On Joharipur road in north east Delhi there is a huge variety of transport options on offer. You could share an auto, a private car offering a taxi service, a tonga, a cycle or a tractor trolley or you could just walk.
The only thing you will hardly ever find is a bus. And when available, it is not for the children, women or old, who prefer the safety of the autos, taxis and trolleys as they are far more considerate about the passengers. For anyone wondering where this blessed road leads to there is an easy answer. It connects Delhi’s Loni border with towns on Ghaziabad.
Public transport means private transport doubling up as public for the people who surround Delhi’s border like this tract of densely built lanes. Since none of the available transport options offer a ride of more than four to five kilometers, people in these areas ply their trade or nurture skills concentrated in a tight geographical area limited by transport to how far they can venture.
The lack of public transport is often the reason why skills do not move even within the national capital region. Travel between Gurgaon, Ghaziabad, Noida and Delhi in the year 2015 is a difficult option if one has to do it on a daily basis. Yet this is India’s most sprawling urban region.
Plumbers, carpenters, painters, masons, tailors or cooks find it impossible to offer their services at any distance of more than five kilometers. Since a huge percentage of them even in the national capital region live on these border areas, the cost of their service in inner city is too high, erratic and mostly unavailable.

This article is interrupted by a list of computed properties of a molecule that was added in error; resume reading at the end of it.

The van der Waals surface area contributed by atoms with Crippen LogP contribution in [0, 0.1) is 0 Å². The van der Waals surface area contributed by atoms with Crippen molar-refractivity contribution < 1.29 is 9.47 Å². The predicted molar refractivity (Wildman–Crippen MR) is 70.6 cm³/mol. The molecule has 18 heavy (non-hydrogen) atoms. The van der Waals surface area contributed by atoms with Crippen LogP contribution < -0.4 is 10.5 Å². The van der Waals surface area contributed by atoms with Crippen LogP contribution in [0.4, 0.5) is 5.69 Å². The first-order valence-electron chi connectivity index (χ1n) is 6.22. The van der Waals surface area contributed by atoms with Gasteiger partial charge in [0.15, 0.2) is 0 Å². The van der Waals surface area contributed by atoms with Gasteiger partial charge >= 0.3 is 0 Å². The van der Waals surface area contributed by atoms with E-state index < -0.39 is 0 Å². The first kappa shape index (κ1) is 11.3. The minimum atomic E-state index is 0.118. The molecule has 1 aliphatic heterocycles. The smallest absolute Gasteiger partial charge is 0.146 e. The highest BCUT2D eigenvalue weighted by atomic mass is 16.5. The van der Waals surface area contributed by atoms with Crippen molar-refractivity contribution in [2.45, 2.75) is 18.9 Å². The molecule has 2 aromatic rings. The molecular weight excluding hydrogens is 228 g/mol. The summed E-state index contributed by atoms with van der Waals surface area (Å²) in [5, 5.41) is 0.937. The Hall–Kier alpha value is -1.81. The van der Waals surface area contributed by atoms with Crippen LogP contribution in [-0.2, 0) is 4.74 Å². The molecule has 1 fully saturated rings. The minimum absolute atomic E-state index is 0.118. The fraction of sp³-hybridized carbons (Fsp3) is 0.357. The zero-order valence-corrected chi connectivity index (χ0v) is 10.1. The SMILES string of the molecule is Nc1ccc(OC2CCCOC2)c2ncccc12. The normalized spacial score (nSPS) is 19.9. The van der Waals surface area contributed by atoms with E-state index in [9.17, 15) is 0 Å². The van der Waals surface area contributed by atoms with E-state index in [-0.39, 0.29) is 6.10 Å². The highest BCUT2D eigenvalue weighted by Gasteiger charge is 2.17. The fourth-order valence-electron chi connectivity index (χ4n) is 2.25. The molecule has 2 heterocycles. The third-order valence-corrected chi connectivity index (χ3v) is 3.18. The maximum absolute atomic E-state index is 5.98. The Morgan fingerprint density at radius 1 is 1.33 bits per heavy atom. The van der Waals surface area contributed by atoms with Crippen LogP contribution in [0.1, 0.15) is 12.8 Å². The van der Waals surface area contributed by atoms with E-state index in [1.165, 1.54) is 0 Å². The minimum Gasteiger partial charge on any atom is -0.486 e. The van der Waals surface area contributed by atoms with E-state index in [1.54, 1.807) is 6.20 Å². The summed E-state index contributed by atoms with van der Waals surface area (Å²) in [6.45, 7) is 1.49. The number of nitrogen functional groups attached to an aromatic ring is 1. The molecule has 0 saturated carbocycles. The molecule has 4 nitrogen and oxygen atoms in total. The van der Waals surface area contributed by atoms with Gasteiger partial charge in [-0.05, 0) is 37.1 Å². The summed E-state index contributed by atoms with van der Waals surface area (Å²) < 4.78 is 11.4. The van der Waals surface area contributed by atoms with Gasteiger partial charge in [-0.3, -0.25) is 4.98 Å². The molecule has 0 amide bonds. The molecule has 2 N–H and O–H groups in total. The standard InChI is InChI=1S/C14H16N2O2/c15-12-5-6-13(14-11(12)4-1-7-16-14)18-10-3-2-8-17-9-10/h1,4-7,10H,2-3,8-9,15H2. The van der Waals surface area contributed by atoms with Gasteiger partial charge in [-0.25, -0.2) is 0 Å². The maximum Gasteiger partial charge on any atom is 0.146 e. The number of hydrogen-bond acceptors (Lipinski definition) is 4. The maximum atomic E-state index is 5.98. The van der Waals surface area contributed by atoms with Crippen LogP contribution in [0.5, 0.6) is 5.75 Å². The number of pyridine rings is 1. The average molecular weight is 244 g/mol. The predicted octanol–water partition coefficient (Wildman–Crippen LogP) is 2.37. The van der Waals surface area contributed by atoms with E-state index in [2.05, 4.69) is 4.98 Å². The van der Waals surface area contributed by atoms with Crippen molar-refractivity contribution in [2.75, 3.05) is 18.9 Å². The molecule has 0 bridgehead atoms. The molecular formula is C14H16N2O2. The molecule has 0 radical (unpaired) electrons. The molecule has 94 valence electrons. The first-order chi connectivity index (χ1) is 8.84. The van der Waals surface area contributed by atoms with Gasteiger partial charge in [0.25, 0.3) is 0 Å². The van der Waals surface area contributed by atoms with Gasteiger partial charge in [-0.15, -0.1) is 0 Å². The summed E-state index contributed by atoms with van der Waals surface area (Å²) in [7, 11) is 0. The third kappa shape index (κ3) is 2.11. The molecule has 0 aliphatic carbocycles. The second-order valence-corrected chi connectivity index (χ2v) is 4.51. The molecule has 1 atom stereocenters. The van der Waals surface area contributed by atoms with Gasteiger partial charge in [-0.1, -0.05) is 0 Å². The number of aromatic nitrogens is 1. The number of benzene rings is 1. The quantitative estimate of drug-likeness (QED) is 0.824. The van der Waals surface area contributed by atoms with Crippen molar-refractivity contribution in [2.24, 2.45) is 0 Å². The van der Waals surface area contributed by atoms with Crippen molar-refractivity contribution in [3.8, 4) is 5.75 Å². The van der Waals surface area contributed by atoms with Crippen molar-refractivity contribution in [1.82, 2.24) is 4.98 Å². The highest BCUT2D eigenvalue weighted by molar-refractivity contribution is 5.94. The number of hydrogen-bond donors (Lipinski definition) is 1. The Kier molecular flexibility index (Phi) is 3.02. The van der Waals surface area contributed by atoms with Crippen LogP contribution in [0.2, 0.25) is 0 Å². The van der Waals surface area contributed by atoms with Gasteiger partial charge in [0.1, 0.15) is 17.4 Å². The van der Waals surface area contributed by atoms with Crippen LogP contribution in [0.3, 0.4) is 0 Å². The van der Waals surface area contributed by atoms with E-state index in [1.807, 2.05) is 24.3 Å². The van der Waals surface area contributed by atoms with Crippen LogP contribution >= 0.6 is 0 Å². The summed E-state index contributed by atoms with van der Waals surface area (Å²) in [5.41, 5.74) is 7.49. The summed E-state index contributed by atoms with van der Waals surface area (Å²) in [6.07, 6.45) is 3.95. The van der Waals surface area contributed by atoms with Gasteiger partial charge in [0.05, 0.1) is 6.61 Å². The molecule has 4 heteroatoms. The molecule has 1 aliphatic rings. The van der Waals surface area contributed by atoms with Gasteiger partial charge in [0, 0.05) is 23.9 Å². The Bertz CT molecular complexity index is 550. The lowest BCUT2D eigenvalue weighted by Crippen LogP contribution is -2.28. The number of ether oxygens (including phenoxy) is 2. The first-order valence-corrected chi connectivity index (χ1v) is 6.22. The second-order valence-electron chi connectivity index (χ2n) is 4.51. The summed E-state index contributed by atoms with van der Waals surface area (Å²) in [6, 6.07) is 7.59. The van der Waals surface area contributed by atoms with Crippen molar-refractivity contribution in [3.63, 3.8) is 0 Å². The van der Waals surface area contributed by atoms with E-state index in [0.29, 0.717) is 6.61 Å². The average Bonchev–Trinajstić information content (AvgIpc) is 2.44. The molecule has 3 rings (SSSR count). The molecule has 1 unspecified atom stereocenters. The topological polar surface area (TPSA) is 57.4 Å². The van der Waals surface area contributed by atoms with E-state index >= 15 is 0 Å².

Just look at the statistics about the number of public buses Uttar Pradesh puts on the road. With those few, it is impossible for a worker living in Ghaziabad to hope for a decent paying job anywhere in Delhi. It is not the cost but the time that he would take to travel the distance which creates labour scarcity driving business to either price their wares high or else close down. Yet given the huge unemployment rate in states like Uttar Pradesh it should have pushed for flooding the Delhi borders with state buses to ferry workers to the city. The lack of buses is also complimented by the stiff rules enforced by state transport authorities for giving permissions to ply them across borders.
Within Uttar Pradesh, just 30 kilometers from Agra is Firozabad — the gateway to the Bulandshahr region. Because of the huge number of glass works in the town, (300 according to district industries office) at any time there is a rich harvest of skilled workers. But next door in Agra, industry owners are moving out of production of intermediate products used with the glass industry. One of the reasons is the shortage of workers. These workers who commute from their homes in the villages in the adjacent regions would spend a better part of the day just finding the transport to Agra. Wage rates rise.
The pattern is repeated in all the labour abundant state, none of which has realised the significance of inter-city public transport as a means to end poverty. Yet it needs little more investment than of buses plying at frequent intervals. The level of investment is far lower than creating elusive schemes for setting up manufacturing units. Once can argue that the reason why many industrial clusters fall out of favour in northern India is because of this limitation, even as attention is paid to more visible reasons like water and power shortage. For instance, in West Bengal the number of state buses that ply in the two regional transport hubs is dismal. Aggregate bus availability within the state rises only when you add the number of buses in Kolkata. The same is the case with Maharashtra.
The World Bank standard is at least 0.5 to 1.2 buses per 1,000 population. None of the states are even close to it. The number of state buses is so small compared with the population of each state that it is obvious that the population will have to make do with alternative transport options to commute.